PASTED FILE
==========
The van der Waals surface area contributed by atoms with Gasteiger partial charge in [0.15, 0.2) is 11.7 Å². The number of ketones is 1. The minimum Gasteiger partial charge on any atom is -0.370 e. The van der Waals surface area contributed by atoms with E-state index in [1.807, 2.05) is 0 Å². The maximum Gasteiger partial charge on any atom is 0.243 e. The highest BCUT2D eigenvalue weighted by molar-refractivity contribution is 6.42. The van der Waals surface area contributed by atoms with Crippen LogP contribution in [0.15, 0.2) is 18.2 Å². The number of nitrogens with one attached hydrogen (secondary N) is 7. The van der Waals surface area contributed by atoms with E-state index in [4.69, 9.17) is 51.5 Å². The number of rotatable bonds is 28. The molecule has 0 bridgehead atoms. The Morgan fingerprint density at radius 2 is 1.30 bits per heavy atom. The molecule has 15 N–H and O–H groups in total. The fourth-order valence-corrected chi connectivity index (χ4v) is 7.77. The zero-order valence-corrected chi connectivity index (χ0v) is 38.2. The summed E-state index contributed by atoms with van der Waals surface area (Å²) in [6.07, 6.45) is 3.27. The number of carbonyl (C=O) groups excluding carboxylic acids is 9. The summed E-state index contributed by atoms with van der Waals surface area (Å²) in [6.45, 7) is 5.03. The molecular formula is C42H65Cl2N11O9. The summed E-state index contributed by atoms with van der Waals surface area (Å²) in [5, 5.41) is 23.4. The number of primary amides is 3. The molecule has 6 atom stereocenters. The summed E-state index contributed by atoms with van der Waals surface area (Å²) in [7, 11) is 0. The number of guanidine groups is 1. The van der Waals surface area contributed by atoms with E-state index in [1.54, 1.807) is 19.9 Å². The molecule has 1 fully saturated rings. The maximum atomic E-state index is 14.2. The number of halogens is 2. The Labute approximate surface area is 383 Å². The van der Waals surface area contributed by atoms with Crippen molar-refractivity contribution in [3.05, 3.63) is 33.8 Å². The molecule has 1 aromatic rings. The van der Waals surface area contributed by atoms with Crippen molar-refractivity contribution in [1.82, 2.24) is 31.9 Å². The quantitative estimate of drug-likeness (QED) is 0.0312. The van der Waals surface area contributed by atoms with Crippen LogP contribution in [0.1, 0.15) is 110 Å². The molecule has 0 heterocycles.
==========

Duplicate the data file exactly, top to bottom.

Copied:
The van der Waals surface area contributed by atoms with Gasteiger partial charge in [0.15, 0.2) is 11.7 Å². The number of ketones is 1. The minimum Gasteiger partial charge on any atom is -0.370 e. The van der Waals surface area contributed by atoms with E-state index in [1.807, 2.05) is 0 Å². The maximum Gasteiger partial charge on any atom is 0.243 e. The highest BCUT2D eigenvalue weighted by molar-refractivity contribution is 6.42. The van der Waals surface area contributed by atoms with Crippen LogP contribution in [0.15, 0.2) is 18.2 Å². The number of nitrogens with one attached hydrogen (secondary N) is 7. The van der Waals surface area contributed by atoms with E-state index in [4.69, 9.17) is 51.5 Å². The number of rotatable bonds is 28. The molecule has 0 bridgehead atoms. The Morgan fingerprint density at radius 2 is 1.30 bits per heavy atom. The molecule has 15 N–H and O–H groups in total. The fourth-order valence-corrected chi connectivity index (χ4v) is 7.77. The zero-order valence-corrected chi connectivity index (χ0v) is 38.2. The summed E-state index contributed by atoms with van der Waals surface area (Å²) in [6.07, 6.45) is 3.27. The number of carbonyl (C=O) groups excluding carboxylic acids is 9. The summed E-state index contributed by atoms with van der Waals surface area (Å²) in [6.45, 7) is 5.03. The molecular formula is C42H65Cl2N11O9. The summed E-state index contributed by atoms with van der Waals surface area (Å²) in [5, 5.41) is 23.4. The number of primary amides is 3. The molecule has 6 atom stereocenters. The summed E-state index contributed by atoms with van der Waals surface area (Å²) in [7, 11) is 0. The number of guanidine groups is 1. The van der Waals surface area contributed by atoms with E-state index in [1.54, 1.807) is 19.9 Å². The molecule has 1 fully saturated rings. The maximum atomic E-state index is 14.2. The number of halogens is 2. The Labute approximate surface area is 383 Å². The van der Waals surface area contributed by atoms with Crippen molar-refractivity contribution in [3.05, 3.63) is 33.8 Å². The molecule has 1 aromatic rings. The van der Waals surface area contributed by atoms with Crippen molar-refractivity contribution in [1.82, 2.24) is 31.9 Å². The quantitative estimate of drug-likeness (QED) is 0.0312. The van der Waals surface area contributed by atoms with Crippen LogP contribution in [0.1, 0.15) is 110 Å². The molecule has 0 heterocycles.